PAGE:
On Tuesday, multiple sources reported that FBI Director James Comey's claim that top Hillary Clinton aide Huma Abedin had forwarded "hundreds and thousands" of emails to the laptop of her then-husband, Anthony Weiner, was not accurate. Last week, Comey testified before Congress, addressing questions about his probe into Clinton's private server. During his testimony before the Senate Judiciary Committee, Comey claimed that Abedin had made it "a regular practice" to forward Clinton's emails, "some of which contain classified information," to Weiner. He added, "I think to print out for her so she could then deliver them to the Secretary of State."
ProPublica first reported that Comey's assessment was, in fact, inaccurate and that, in the aftermath, the FBI is trying to devise the best way to "correct the record." Other publications have confirmed that Comey's claims about Abedin were "overstated," as The Washington Post noted.
According to ProPublica, both the FBI and Abedin declined to comment.
ProPublica reported that two sources said while Abedin did forward emails to Weiner, it was far from the "hundreds and thousands" Comey had stated. Instead, Abedin "forwarded only a handful of Clinton emails to her husband for printing," according to the sources. The ProPublica report also noted, "It was not clear how many, if any, of the forwarded emails were among the 12 'classified' emails Comey said had been found on Weiner’s laptop."
Comey's testimony last week was considered a bombshell, potentially implicating Abedin and Weiner in having committed a crime. In fact, during Comey's testimony, Texas Sen. Ted Cruz nearly said as much, asking the FBI chief:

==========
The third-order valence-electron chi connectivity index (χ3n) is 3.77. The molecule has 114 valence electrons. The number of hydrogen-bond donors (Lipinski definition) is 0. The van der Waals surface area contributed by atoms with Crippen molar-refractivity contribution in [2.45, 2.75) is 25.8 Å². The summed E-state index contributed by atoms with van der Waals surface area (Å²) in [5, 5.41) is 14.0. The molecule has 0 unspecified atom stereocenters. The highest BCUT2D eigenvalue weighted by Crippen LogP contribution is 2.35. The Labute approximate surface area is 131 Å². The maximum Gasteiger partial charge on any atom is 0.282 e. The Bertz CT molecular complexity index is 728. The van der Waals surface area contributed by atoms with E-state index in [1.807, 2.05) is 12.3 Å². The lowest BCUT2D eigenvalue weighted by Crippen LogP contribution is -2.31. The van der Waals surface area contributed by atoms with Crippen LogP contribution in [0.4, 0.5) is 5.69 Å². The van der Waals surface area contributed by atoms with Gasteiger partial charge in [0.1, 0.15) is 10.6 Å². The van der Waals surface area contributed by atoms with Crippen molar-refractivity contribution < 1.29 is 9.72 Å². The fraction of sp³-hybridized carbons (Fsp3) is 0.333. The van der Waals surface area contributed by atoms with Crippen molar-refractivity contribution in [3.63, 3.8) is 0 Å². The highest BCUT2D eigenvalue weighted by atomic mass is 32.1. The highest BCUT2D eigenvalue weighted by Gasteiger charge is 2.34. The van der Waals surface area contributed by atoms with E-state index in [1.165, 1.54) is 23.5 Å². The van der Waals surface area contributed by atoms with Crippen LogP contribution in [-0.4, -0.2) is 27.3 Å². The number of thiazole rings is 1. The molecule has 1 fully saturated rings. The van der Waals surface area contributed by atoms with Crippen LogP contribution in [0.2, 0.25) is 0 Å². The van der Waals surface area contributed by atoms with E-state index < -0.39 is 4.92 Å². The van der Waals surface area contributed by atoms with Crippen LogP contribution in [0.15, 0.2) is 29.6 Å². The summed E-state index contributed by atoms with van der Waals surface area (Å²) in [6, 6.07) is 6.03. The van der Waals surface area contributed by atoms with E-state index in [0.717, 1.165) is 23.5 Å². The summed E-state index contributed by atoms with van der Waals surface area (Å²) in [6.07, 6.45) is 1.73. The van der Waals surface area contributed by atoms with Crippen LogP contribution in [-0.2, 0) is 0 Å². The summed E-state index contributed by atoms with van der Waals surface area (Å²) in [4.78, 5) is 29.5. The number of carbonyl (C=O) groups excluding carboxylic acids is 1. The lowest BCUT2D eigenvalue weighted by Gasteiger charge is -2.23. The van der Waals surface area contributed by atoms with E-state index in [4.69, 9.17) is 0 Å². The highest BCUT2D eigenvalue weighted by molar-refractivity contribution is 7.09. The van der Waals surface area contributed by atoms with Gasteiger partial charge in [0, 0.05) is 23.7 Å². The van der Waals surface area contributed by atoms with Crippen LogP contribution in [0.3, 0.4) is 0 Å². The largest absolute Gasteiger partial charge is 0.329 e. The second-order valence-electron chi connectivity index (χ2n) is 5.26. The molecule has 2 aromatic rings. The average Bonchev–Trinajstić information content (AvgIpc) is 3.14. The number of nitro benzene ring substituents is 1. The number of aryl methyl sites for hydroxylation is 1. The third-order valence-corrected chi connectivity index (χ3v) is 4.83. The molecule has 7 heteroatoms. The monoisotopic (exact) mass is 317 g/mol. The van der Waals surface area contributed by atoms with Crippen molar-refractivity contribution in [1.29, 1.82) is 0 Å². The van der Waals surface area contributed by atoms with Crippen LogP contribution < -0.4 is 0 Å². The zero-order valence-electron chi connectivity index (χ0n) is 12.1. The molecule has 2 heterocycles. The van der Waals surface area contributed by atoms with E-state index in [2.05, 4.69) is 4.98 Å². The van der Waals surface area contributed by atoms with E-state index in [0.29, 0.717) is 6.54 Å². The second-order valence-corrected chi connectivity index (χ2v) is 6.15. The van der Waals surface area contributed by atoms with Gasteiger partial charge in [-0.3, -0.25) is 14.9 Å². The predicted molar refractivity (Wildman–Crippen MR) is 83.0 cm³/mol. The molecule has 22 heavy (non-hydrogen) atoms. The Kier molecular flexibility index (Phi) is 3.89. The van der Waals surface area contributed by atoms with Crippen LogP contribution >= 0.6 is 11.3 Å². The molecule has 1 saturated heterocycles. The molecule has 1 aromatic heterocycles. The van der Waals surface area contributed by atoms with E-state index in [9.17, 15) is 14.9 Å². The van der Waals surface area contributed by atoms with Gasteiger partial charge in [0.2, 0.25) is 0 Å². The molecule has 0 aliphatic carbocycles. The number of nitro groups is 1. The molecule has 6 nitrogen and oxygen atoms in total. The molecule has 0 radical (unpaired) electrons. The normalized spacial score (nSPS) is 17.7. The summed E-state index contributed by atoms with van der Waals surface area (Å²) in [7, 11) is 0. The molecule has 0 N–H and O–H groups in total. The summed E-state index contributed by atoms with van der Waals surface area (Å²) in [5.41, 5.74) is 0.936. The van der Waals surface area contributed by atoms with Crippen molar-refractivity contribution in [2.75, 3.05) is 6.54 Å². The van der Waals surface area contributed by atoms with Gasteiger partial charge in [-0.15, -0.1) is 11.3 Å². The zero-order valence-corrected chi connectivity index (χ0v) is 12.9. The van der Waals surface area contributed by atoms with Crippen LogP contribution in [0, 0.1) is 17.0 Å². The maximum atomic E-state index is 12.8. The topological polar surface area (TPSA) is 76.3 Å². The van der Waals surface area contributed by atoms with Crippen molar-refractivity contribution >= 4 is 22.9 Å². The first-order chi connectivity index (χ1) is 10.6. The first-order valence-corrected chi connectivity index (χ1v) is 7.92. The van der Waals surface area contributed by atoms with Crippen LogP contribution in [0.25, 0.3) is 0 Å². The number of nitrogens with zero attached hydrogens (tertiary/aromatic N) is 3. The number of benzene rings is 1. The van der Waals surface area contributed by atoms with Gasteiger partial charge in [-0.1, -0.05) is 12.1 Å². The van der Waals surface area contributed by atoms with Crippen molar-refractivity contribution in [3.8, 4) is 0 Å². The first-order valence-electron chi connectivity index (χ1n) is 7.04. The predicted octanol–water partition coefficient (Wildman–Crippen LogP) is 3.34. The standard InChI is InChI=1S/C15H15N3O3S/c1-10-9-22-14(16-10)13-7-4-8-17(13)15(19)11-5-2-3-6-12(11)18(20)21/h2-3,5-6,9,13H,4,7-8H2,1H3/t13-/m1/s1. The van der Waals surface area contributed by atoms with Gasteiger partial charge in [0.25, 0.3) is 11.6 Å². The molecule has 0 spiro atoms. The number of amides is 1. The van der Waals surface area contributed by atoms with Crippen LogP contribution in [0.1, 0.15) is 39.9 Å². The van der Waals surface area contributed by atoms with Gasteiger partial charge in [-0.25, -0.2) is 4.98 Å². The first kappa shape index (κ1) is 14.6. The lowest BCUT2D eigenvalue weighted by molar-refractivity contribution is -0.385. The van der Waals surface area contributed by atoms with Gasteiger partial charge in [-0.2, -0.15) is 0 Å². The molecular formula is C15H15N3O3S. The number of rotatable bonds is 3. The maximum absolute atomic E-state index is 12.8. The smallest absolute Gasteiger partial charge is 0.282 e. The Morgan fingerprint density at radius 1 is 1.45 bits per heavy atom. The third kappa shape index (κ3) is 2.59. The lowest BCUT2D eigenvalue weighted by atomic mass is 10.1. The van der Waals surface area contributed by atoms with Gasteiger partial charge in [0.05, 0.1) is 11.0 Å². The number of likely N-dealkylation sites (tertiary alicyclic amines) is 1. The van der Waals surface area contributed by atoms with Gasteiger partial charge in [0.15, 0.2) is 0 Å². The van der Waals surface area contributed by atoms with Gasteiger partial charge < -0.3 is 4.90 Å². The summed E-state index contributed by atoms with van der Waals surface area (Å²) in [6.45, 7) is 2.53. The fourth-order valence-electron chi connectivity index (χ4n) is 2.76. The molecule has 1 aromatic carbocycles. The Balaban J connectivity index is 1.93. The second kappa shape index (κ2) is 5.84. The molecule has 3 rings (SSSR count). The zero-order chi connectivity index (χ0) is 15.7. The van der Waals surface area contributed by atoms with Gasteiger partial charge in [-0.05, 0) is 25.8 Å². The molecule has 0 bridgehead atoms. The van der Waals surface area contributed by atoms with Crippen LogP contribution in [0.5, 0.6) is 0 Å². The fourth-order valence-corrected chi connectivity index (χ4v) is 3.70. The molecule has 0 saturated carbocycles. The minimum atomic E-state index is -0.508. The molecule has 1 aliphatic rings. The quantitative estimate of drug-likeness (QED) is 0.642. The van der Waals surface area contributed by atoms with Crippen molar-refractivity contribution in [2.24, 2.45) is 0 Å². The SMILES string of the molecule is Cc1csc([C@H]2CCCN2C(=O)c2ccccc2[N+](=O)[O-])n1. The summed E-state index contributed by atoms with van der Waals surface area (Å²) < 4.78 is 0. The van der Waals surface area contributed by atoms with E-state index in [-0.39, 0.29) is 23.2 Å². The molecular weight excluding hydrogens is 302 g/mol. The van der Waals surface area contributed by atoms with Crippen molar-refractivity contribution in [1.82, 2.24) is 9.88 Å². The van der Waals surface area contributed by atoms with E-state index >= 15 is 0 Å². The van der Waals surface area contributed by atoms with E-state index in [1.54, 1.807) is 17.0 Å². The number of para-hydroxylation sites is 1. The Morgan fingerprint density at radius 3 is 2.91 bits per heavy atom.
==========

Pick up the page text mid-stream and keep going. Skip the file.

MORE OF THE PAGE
You said Ms. Abedin forwarded hundreds or thousands of classified emails to her husband on a non-government, non-classified computer. How is — how does that conduct not directly violate the statute?
Many have criticized Comey for alerting Congress in a letter — that fast became public — that the FBI had reopened its probe into the former Secretary of State's private server just days before the election. Nick Merrill, a former press secretary for Clinton, tweeted, "Imagine for a moment if Hillary Clinton had said something this inaccurate when she testified for 11 hours."
The former Democratic presidential nominee recently put at least some of the blame for her unexpected presidential loss on Comey's decision. Last week at a Women for Women International event in New York City, Clinton told the crowd that "if the election had been on Oct. 27, I would be your president," a reference to Comey's Oct. 28 letter.